23. Ad-hoc routing4 • Conventional networks usedata-centric routing: each node has an unique data identifierwhich serves as its address on the network(IP-address, MAC-address...) • Some ad-hoc networks use different concepts • For example, it might not be necessary for information to be routed from a specific starting point to a specific endpoint,but only to be propagated and diffused through the network.This is calledRumor Routing. • Or, geographical coordinates could be used as means for addressing (Geographical Routing).

    24. Overview of ad hoc routing protocols

    25. Data-centric protocols1 Proactiveprotocols: maintainconsistent knowledge of network topologythrough routing tableswhich are exchanged between nodes periodically Drawbacks: • network bandwidth is wasted:routing tables are an overheadwhich decreases available bandwidth for useful data • some paths are never used, and yet they are kept in the tables • simulations show very long convergence timesome proactive protocols never converge in large wireless networks! Example: • WRP – Wireless Routing Protocol

    26. Data-centric protocols2 Reactiveprotocols: information about paths is not kept;a path is discovered on demand only, by flooding the network withRoute Requestpackages Drawbacks: • on demand path discovery introduces significant delays • flooding the network can lead to severe network congestion Examples:can be found, in detail, in [10] • AODV – Ad-hoc On-demand Distance Vector • DSR – Dynamic Source Routing • TORA – Temporally Oriented Routing Algorithm

    27. Data-centric protocols3 Hybrid protocols: locally proactive, globally reactive e.g. ZRP – Zone Routing Protocol • The network is divided intorouting zones • the zone is usually an sphere with a specified diameter,measured inhop counts • the nodes positioned at the maximum distance from central node Xare called peripheral nodes for the routing zone centered at X. • When package needs to be sent from node A to node B: • if B is within the same routing zone as A,local routing table is looked up to find the path to B (proactivebehaviour), • if this is not the case, Route Requestpackages are sentto all peripheral nodes • each peripheral node repeats this step(checks whether the destination B is inside its routing zone).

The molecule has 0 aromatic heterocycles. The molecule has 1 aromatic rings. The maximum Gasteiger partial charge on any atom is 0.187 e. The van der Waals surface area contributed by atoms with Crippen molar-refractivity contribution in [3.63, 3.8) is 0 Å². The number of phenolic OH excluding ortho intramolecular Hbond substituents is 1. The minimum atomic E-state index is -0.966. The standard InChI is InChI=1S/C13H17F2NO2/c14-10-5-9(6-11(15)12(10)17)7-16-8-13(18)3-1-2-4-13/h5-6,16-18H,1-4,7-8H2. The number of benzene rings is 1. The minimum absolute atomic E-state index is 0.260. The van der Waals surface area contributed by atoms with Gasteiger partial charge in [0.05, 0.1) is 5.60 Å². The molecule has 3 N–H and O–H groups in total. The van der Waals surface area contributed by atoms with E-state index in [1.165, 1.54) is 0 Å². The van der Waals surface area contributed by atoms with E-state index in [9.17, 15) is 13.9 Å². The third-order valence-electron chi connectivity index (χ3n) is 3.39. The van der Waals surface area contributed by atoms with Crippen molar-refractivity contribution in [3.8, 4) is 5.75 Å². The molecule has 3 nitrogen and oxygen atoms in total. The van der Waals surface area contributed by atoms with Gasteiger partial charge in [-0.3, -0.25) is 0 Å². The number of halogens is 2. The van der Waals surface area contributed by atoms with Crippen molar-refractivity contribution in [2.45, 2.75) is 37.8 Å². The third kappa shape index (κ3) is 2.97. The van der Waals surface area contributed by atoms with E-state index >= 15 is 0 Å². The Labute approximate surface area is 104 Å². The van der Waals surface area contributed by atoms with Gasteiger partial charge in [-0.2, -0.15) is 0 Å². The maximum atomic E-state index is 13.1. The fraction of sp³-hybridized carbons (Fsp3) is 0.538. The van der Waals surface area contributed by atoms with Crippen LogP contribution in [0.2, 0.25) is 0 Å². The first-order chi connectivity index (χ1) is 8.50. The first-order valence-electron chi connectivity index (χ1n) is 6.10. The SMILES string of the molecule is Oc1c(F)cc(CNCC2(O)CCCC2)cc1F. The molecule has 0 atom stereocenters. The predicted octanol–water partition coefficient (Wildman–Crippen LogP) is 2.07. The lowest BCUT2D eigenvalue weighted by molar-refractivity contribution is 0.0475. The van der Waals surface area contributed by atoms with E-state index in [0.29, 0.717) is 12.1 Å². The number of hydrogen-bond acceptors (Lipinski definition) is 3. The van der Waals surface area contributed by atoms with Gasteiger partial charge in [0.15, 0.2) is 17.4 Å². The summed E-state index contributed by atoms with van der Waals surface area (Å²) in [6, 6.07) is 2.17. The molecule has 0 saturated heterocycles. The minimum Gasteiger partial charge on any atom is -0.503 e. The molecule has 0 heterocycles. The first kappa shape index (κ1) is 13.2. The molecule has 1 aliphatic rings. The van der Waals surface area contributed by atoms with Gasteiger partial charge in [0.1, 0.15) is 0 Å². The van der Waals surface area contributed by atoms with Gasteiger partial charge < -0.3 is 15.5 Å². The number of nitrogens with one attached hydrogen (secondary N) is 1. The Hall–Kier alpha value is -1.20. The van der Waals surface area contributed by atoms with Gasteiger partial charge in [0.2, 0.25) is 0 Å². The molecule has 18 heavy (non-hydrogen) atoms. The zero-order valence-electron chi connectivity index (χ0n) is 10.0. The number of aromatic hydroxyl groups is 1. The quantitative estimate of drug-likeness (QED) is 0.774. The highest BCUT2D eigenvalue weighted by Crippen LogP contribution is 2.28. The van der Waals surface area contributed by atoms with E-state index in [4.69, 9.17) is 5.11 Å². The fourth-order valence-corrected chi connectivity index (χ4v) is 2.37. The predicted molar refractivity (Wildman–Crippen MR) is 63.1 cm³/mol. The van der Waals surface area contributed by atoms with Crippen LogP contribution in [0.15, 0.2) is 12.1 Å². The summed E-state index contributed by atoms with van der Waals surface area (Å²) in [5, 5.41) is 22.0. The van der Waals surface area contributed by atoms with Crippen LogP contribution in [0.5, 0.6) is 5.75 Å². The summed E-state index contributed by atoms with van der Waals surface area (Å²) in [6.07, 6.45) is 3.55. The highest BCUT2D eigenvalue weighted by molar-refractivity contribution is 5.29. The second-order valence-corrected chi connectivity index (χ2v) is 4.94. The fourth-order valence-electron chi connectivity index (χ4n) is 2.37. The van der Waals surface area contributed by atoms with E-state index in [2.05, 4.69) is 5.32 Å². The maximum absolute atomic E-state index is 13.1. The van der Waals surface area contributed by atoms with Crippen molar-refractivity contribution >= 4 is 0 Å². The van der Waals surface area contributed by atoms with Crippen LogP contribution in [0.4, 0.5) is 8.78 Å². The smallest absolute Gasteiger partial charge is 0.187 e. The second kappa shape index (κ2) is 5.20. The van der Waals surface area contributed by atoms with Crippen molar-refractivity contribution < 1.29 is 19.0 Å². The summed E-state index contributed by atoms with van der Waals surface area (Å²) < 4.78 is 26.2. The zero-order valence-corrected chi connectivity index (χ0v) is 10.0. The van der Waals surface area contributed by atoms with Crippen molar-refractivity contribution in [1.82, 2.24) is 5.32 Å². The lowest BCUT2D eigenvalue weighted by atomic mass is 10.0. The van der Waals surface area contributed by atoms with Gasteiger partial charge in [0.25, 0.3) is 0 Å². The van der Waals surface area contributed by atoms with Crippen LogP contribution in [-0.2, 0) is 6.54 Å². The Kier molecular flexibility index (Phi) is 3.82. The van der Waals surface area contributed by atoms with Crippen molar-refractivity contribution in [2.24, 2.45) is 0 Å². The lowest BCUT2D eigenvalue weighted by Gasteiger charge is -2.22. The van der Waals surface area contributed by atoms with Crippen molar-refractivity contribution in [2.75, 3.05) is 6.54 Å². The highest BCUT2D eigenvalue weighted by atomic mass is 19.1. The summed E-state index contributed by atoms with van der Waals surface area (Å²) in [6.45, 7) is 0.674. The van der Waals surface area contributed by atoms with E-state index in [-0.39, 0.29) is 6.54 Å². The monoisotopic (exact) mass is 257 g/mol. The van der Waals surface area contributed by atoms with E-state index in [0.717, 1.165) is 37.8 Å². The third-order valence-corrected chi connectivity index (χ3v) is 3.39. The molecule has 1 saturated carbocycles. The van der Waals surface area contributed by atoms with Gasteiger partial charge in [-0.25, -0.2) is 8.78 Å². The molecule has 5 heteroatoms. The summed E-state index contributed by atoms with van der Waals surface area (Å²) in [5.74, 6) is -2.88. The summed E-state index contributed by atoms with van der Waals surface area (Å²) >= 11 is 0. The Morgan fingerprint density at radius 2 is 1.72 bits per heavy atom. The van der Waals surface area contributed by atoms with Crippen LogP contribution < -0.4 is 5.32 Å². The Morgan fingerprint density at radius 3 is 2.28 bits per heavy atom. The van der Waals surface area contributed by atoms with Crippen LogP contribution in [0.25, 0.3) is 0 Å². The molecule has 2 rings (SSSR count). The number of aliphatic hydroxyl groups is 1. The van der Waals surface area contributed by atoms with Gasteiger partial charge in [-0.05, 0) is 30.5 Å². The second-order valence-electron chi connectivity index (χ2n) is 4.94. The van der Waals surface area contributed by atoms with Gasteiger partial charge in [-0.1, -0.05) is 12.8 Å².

28. Data-centric protocols4 • ZRP example: • A sphere centered at S:is a zone of radius ρ = 2 • J, G, H, I:peripheral nodes • If a package is sentfrom node Sto node G: • Destination is within the same zone,routing table is looked up. • If a package is sentfrom node S to node T: • Destination is in a different zone, Route Request packages are sent to nodes G, H, I, J. • Node I discovers that T is within its routing zone (d = 2), • It looks up its routing table, and sends the package to L.

    29. Rumor Routing • first proposed by Braginsky and Estrin (UCLA)in their paper [4]. • All nodes are divided into two groups: • nodes that perceive events, • nodes which seek information about events,from the nodes of the preceding group • There is no network topology • There is no coordinate system • The protocol doesn’t try to find an optimum route,it seeks only to relay the information end-to-end • sub-optimum routes are satisfactory for this purpose

    30. Rumor Routing 2 • Rumor Routing protocol: • Events A and B are perceived on some nodes • An agentis sent from both groups (A and B) to “spread rumors” about the whereabouts of possible sources of information for events A and B • When agent B meets agentA on its way, it goes on to spread information about both events A and B 1 1 2 3 2 Illustration of Rumor Routing protocol (Source: [1])

    31. Rumor Routing 3 1 • Handling the information requests: • A node requests information about event A • It’s request “moves blindly” through the network until it stumbles upon a node visited by the information spreading agent. While moving, it leaves traces so it can backtrack when information is found. • When a node visited by the agent is found, a route is followed to the source of information • Information is retrieved and brought back to the source of the request. 2 4 3 Illustration of Rumor Routing protocol (Source: [1])